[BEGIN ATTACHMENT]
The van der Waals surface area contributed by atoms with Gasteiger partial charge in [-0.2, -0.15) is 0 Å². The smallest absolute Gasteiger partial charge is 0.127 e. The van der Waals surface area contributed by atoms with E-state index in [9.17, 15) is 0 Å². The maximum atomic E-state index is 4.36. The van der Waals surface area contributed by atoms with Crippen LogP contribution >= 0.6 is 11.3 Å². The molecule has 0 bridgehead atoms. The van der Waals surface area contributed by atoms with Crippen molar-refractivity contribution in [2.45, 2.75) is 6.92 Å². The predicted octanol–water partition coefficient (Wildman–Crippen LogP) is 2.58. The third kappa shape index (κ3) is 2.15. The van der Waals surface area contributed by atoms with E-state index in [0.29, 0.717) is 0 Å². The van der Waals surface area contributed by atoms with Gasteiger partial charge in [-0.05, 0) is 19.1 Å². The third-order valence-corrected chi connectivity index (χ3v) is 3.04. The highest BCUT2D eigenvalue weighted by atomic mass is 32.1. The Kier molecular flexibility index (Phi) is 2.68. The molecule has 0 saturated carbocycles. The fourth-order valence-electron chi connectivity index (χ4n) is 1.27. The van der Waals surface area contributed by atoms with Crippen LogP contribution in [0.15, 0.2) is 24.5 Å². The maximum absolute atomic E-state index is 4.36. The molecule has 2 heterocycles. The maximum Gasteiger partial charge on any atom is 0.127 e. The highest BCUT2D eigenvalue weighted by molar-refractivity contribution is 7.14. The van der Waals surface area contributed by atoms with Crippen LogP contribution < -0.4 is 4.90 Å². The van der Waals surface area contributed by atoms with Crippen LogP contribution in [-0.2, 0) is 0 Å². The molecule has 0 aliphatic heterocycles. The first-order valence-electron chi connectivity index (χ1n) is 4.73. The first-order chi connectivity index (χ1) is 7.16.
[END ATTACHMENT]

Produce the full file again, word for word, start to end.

The van der Waals surface area contributed by atoms with Gasteiger partial charge in [-0.2, -0.15) is 0 Å². The smallest absolute Gasteiger partial charge is 0.127 e. The van der Waals surface area contributed by atoms with E-state index in [9.17, 15) is 0 Å². The maximum atomic E-state index is 4.36. The van der Waals surface area contributed by atoms with Crippen LogP contribution >= 0.6 is 11.3 Å². The molecule has 0 bridgehead atoms. The van der Waals surface area contributed by atoms with Crippen molar-refractivity contribution in [2.45, 2.75) is 6.92 Å². The predicted octanol–water partition coefficient (Wildman–Crippen LogP) is 2.58. The third kappa shape index (κ3) is 2.15. The van der Waals surface area contributed by atoms with E-state index in [0.29, 0.717) is 0 Å². The van der Waals surface area contributed by atoms with Gasteiger partial charge in [-0.05, 0) is 19.1 Å². The third-order valence-corrected chi connectivity index (χ3v) is 3.04. The highest BCUT2D eigenvalue weighted by atomic mass is 32.1. The Kier molecular flexibility index (Phi) is 2.68. The molecule has 0 saturated carbocycles. The fourth-order valence-electron chi connectivity index (χ4n) is 1.27. The van der Waals surface area contributed by atoms with Crippen LogP contribution in [0.15, 0.2) is 24.5 Å². The maximum absolute atomic E-state index is 4.36. The molecule has 2 heterocycles. The maximum Gasteiger partial charge on any atom is 0.127 e. The highest BCUT2D eigenvalue weighted by molar-refractivity contribution is 7.14. The van der Waals surface area contributed by atoms with Crippen LogP contribution < -0.4 is 4.90 Å². The van der Waals surface area contributed by atoms with Crippen LogP contribution in [-0.2, 0) is 0 Å². The molecule has 0 aliphatic heterocycles. The first-order valence-electron chi connectivity index (χ1n) is 4.73. The first-order chi connectivity index (χ1) is 7.16.